Thursday, July 21, 2005

On Tuesday afternoon I headed down to Kfar Maimon to join the protest. The roads were blocked from Netivot, which is about five miles away. We headed into the local streets of Netivot in the direction of the kever of the Baba Sali, which was rumored to be a good launching spot. As we got there a convoy formed behind two guys in orange shirts on a moped. These guys led us through miles of dirt roads through groves, fields and dunes until the police stopped us about half a mile from Kfar Maimon. We parked in a lemon grove and walked from there.

The only way into (or out of) Kfar Maimon was through a hole in the fence next to the main gate. There were about a thousand soldiers guarding that hole but people were for the most part allowed to pass in and out freely. There is one main drag in Kfar Maimon from the gate straight to the shul, a distance of about a quarter mile. Along the sides there are some small streets and some large empty lots. Thousands and thousands of people were camped out on every empty piece of land. Along the way various entrepeneurs were hawking corn, french fries, sandwiches and drinks.

The shul was constantly packed with people sitting and learning or participating in rolling minyanim and shiurim. Outside the shul, there were makeshift musical performances. Janis Joplin and Jimi Hendrix didn't show. It didn't rain. Nobody took their clothes off to slide in the mud. No drugs, no sex.

Oh yeah. It was hot as hell. My older son was there and I crashed in his tent. I finally fell asleep at about 1:00 and about half an hour later I was woken by loud marching and singing heading in the direction of the gate. Rumors spread through the camp that we were moving out in the direction of Azza. I dutifully got dressed (my son wisely stayed put) only to discover that this was an independent shevet-Efraim operation launched by a few hundred Chabad meshichistim. (I was extremely impressed with the crowd down there with the single exception of these meshichistim, who are completely insane.) The gate was locked, nobody got anywhere and eventually everybody went back to sleep.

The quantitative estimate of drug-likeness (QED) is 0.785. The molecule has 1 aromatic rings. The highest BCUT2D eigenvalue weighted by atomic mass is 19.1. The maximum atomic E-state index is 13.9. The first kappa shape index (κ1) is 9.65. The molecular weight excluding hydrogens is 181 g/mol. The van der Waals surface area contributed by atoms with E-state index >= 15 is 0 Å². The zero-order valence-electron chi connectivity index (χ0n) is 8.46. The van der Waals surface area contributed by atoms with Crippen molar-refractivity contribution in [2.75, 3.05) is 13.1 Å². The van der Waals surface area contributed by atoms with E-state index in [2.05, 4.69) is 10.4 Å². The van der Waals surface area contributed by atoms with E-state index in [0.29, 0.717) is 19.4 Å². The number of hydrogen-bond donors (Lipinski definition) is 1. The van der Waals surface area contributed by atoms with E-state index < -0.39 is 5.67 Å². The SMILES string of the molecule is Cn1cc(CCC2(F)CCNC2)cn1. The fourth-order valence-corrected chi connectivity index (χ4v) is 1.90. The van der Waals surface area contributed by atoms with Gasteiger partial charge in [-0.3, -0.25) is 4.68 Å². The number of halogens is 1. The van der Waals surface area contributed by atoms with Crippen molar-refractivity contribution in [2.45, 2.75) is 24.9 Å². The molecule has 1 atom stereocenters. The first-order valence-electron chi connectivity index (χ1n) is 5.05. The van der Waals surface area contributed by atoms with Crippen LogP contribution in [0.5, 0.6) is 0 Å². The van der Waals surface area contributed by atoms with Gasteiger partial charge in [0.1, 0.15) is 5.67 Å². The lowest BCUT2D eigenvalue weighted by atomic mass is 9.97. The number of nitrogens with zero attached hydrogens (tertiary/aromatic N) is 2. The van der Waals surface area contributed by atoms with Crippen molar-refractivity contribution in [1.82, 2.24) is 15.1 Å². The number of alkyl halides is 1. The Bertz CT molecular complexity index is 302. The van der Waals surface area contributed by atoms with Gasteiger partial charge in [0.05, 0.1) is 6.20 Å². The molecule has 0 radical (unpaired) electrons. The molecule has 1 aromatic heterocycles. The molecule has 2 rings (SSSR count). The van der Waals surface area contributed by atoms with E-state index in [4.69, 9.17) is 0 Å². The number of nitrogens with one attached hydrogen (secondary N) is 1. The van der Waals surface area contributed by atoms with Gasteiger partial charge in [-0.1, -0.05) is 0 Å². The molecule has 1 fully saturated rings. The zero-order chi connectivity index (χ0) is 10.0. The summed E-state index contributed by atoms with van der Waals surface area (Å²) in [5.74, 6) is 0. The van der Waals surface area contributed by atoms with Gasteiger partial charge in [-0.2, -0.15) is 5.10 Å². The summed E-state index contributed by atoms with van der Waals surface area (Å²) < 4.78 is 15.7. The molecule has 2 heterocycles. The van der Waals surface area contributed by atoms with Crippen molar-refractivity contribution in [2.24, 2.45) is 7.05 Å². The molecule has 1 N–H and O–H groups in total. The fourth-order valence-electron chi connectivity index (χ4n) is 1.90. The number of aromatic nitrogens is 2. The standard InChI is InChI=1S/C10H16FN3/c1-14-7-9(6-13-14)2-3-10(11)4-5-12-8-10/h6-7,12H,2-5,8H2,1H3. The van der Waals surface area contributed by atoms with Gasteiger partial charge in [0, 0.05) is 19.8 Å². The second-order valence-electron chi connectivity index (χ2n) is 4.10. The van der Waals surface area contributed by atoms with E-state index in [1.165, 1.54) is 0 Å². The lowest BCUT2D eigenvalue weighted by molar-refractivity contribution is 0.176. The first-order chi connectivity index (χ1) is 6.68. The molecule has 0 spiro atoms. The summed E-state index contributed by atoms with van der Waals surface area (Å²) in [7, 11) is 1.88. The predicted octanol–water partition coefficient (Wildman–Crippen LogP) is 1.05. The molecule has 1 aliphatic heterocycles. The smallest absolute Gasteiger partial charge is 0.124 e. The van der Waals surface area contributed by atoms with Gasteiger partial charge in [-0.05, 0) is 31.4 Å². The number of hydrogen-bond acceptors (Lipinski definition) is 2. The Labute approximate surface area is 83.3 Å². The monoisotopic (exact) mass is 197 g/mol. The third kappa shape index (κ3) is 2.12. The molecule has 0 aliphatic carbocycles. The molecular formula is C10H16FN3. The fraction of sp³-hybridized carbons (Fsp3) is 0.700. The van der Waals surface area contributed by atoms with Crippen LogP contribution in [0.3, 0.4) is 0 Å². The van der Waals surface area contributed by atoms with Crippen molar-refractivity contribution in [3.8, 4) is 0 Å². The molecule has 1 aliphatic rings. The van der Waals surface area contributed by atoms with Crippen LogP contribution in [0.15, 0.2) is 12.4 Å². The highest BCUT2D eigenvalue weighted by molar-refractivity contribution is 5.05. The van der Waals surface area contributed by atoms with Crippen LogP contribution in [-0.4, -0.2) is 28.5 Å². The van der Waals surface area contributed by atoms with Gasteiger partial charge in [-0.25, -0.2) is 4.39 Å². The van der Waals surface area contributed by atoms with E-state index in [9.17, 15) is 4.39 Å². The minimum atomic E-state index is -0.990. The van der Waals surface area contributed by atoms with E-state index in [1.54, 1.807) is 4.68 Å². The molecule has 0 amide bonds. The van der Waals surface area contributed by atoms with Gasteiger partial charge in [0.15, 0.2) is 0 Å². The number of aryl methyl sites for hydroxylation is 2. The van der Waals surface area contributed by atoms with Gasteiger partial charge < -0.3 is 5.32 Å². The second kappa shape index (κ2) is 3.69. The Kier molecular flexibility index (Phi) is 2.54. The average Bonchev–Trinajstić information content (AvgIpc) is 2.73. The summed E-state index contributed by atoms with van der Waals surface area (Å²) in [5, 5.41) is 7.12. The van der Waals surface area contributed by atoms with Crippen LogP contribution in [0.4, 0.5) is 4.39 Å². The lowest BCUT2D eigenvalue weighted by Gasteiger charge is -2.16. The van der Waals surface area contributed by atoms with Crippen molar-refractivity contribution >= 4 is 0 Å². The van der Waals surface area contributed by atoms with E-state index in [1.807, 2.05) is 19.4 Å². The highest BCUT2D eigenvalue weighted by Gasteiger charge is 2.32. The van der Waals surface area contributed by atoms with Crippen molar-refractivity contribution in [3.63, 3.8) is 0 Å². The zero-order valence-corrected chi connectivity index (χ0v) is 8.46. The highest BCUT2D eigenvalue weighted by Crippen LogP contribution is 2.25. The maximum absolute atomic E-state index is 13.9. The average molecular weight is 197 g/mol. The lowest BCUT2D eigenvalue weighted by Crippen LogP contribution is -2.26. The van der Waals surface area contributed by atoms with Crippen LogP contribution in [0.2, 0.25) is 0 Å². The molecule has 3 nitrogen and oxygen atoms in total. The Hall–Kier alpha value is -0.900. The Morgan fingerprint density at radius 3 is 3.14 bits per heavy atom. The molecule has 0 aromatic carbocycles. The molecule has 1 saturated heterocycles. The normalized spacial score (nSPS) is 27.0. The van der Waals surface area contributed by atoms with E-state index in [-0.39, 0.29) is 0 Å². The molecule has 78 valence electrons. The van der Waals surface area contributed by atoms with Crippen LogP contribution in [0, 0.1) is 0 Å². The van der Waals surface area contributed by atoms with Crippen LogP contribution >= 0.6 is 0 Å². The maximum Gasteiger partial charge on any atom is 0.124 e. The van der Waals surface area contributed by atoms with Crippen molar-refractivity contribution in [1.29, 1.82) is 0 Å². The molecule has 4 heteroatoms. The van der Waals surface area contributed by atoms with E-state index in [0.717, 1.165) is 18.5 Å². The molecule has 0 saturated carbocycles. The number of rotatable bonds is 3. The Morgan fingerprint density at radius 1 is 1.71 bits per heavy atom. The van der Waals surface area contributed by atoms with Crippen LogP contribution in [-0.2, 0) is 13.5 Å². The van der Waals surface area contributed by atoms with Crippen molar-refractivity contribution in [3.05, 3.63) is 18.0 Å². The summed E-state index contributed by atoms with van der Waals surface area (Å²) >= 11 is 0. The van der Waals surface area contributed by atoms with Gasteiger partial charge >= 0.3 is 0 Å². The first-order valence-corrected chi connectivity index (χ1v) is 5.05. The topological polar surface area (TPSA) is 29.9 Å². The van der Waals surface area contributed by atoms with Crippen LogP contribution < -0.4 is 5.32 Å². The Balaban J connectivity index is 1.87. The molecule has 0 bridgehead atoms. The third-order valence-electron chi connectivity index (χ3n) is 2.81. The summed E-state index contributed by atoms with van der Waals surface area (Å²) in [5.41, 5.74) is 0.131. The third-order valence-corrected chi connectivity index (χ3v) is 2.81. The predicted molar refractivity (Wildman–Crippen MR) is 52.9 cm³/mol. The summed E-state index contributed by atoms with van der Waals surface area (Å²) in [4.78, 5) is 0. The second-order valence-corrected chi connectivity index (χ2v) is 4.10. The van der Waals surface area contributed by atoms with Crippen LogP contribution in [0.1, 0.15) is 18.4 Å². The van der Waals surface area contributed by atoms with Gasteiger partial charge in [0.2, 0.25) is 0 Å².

In the morning, there were minyanim in every direction as far as the eye could see. Local farmers brought vegetables to the hordes. At about 9:00, I headed out to my car and drove back home. My son stuck around until at night when it was announced that another attempt would be made to head out in the direction of Azza. Many hundreds continued to arrive even at night but there was no hope of any organized exit towards Azza. The whole village was surrounded by a fence, makeshift barbed wire and over 10,000 soldiers and police. Eventually, everyone went to sleep and in the morning they went home and headed straight for the shower.

Did all this do any good? Think of it this way: When someone says tehillim for a sick person, it might or might not help the sick person, but it is surely good for the soul of the zogger.


Anonymous said...

Turning the IDF against it's own citizens - and in pre-1967 Israel to boot - was a mnajor turning point. In any other normal regime the government would ahve fallen. Here, we are Jewish and thus "afraid" of the unknown, so that will have to wait. But we have crossed the rubicon as far as people's understanding of the limites of their obedeience to a false democracy and the relationship of the religious zionist movement to teh state. Yes, anarchy is bad - but anarchy might be better than totalitarianism as far as the Jews go.

10:43 AM  

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